The format you use to save photos is really about how you work with the photos. Each has it's advantages to consider, and disadvantages.
JPEG: This is a "lossy" file format, but how much detail is lost is adjustable. It is a trade-off between file size and display quality. It is by far the most popular file format of non-professional photographers. What you should consider with this format is that if you adjust the compression the camera uses to save to high-quality, the final photos have enough detail to print with, even with some enlargement. The camera saves the file with it's own color table, white balance is fixed, the contrast and brightness levels are also set by the camera. You can edit some of this and adjust in software like photoshop or even free options like GIMP or Picasa. However when you save the edited file you will lose a bit more of the detail. Normally not too visible, but each re-save loses more detail. If you have no interest in adjusting and editing your photos with software prior to printing, there really is no need to use another format. Many cameras allow simple adjustments right on the camera without need to do this on a computer.
Raw: The image is saved with full detail. The white balance is not fixed, and you can correct it with software on a PC. Color balance and color space can be adjusted easily in post-processing. However the file sizes are comparatively huge which means you need a lot more storage space. You typically will export the file into a JPEG after making adjustments for display or possibly printing. TIFF is another option for printing. The Raw format is mostly supported by photo editors these days, was not always like that. Adobe Lightspace is the professional choice for Raw, I use RawTherapee as the free, open-source alternative.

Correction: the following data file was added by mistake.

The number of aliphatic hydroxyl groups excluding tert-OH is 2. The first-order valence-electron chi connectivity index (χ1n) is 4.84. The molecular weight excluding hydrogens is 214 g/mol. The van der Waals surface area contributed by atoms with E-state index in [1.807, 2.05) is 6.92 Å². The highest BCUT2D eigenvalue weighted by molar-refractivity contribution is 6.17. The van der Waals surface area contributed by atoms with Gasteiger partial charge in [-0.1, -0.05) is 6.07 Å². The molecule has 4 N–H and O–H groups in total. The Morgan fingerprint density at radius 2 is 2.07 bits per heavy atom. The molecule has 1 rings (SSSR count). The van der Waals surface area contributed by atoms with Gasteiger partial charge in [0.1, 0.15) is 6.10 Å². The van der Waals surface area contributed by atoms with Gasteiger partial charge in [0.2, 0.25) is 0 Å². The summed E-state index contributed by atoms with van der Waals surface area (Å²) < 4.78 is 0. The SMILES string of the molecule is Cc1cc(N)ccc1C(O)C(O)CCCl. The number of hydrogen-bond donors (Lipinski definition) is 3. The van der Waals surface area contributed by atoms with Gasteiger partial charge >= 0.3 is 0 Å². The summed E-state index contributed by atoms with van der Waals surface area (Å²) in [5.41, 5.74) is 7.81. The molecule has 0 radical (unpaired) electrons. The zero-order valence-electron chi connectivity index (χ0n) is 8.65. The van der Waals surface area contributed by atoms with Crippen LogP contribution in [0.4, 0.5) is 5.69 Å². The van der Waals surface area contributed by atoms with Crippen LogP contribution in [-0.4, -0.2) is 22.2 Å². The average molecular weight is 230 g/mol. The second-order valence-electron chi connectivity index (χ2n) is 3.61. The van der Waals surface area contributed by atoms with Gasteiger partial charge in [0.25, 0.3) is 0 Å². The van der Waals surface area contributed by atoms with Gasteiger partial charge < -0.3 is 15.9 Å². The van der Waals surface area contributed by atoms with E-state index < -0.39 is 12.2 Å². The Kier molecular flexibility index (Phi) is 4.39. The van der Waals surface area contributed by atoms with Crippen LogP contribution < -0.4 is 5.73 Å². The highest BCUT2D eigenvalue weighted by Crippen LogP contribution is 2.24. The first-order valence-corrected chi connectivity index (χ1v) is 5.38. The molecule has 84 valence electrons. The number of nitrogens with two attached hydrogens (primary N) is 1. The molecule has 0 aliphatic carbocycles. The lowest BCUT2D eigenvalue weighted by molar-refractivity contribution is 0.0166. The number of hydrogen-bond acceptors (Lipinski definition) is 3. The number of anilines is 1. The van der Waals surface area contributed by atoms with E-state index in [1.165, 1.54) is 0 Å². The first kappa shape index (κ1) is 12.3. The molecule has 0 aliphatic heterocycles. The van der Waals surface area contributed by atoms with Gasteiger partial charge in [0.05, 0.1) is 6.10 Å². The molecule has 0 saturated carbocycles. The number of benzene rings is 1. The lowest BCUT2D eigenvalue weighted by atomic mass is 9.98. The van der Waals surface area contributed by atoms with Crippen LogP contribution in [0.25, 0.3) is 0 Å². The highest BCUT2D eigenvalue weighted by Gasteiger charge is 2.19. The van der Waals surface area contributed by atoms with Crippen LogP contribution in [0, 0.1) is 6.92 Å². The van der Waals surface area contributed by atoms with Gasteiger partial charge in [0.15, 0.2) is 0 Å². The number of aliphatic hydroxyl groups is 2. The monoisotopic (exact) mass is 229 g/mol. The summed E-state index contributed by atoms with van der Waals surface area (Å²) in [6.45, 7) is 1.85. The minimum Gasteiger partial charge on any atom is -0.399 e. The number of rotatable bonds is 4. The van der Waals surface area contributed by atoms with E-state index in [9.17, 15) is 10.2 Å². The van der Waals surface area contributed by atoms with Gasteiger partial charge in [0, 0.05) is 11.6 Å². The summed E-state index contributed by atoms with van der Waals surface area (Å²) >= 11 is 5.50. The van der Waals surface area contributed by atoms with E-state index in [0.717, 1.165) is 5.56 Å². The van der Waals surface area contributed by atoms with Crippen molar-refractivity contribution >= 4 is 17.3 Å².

TIFF: Can't be too specific here as TIFF is a very old format and comes with a lot of variations. It traditionally has been a format intending to be used to print with. It comes in versions that can be compressed in a "lossy" method or "lossless". It is not as universally supported for display on screens. Photo editing software pretty much supports the format as much as any other. But you have the same limitations as far as color space and white balance being set by the camera and not as easily corrected as Raw.
So it really boils down to deciding for yourself what your end product will be and what it will be used for. I personally do some small amount of printing, but most of my work stays as digital form to be displayed on computers. I save on camera as Raw + JPG (each image is save twice on the card, both formats). I mostly process my photos from the Raw images using RawTherapee. That gets 95% of the work done, then I export to GIMP (software uses TIFF as the intermediate format) for adding a copyright watermark and resizing the image to my final display size. I then export as a JPEG as my final product. Technically I use it all while working on a picture.
You can search photobucket for bfhammer to see some of my work.